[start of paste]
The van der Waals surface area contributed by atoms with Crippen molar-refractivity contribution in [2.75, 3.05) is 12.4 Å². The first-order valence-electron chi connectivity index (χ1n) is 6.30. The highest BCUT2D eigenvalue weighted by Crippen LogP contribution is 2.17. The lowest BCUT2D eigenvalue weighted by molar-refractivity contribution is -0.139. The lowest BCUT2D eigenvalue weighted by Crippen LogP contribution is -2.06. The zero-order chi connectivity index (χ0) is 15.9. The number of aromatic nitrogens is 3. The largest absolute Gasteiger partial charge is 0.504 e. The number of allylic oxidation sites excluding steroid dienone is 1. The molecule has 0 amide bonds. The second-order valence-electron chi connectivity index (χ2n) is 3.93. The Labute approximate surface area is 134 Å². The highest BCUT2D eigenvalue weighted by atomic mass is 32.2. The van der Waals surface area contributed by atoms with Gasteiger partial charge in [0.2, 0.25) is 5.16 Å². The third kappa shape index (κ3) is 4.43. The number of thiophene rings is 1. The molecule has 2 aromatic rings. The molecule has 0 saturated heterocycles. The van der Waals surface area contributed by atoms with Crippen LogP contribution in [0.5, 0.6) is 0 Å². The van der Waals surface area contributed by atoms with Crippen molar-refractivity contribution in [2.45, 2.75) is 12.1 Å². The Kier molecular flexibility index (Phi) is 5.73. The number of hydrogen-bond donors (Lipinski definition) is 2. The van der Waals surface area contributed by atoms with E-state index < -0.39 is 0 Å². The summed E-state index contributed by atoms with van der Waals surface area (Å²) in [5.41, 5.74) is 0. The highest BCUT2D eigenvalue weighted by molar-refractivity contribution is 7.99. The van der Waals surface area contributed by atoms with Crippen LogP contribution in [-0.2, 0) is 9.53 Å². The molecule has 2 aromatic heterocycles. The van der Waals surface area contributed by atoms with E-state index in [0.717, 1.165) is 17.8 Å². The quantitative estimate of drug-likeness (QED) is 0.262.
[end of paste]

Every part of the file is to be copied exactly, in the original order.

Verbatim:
The van der Waals surface area contributed by atoms with Crippen molar-refractivity contribution in [2.75, 3.05) is 12.4 Å². The first-order valence-electron chi connectivity index (χ1n) is 6.30. The highest BCUT2D eigenvalue weighted by Crippen LogP contribution is 2.17. The lowest BCUT2D eigenvalue weighted by molar-refractivity contribution is -0.139. The lowest BCUT2D eigenvalue weighted by Crippen LogP contribution is -2.06. The zero-order chi connectivity index (χ0) is 15.9. The number of aromatic nitrogens is 3. The largest absolute Gasteiger partial charge is 0.504 e. The number of allylic oxidation sites excluding steroid dienone is 1. The molecule has 0 amide bonds. The second-order valence-electron chi connectivity index (χ2n) is 3.93. The Labute approximate surface area is 134 Å². The highest BCUT2D eigenvalue weighted by atomic mass is 32.2. The van der Waals surface area contributed by atoms with Gasteiger partial charge in [0.2, 0.25) is 5.16 Å². The third kappa shape index (κ3) is 4.43. The number of thiophene rings is 1. The molecule has 2 aromatic rings. The molecule has 0 saturated heterocycles. The van der Waals surface area contributed by atoms with Crippen LogP contribution in [0.5, 0.6) is 0 Å². The van der Waals surface area contributed by atoms with Crippen molar-refractivity contribution in [2.45, 2.75) is 12.1 Å². The Kier molecular flexibility index (Phi) is 5.73. The number of hydrogen-bond donors (Lipinski definition) is 2. The van der Waals surface area contributed by atoms with E-state index < -0.39 is 0 Å². The summed E-state index contributed by atoms with van der Waals surface area (Å²) in [5.41, 5.74) is 0. The highest BCUT2D eigenvalue weighted by molar-refractivity contribution is 7.99. The van der Waals surface area contributed by atoms with Crippen LogP contribution in [-0.2, 0) is 9.53 Å². The molecule has 2 aromatic heterocycles. The van der Waals surface area contributed by atoms with E-state index in [0.717, 1.165) is 17.8 Å². The quantitative estimate of drug-likeness (QED) is 0.262.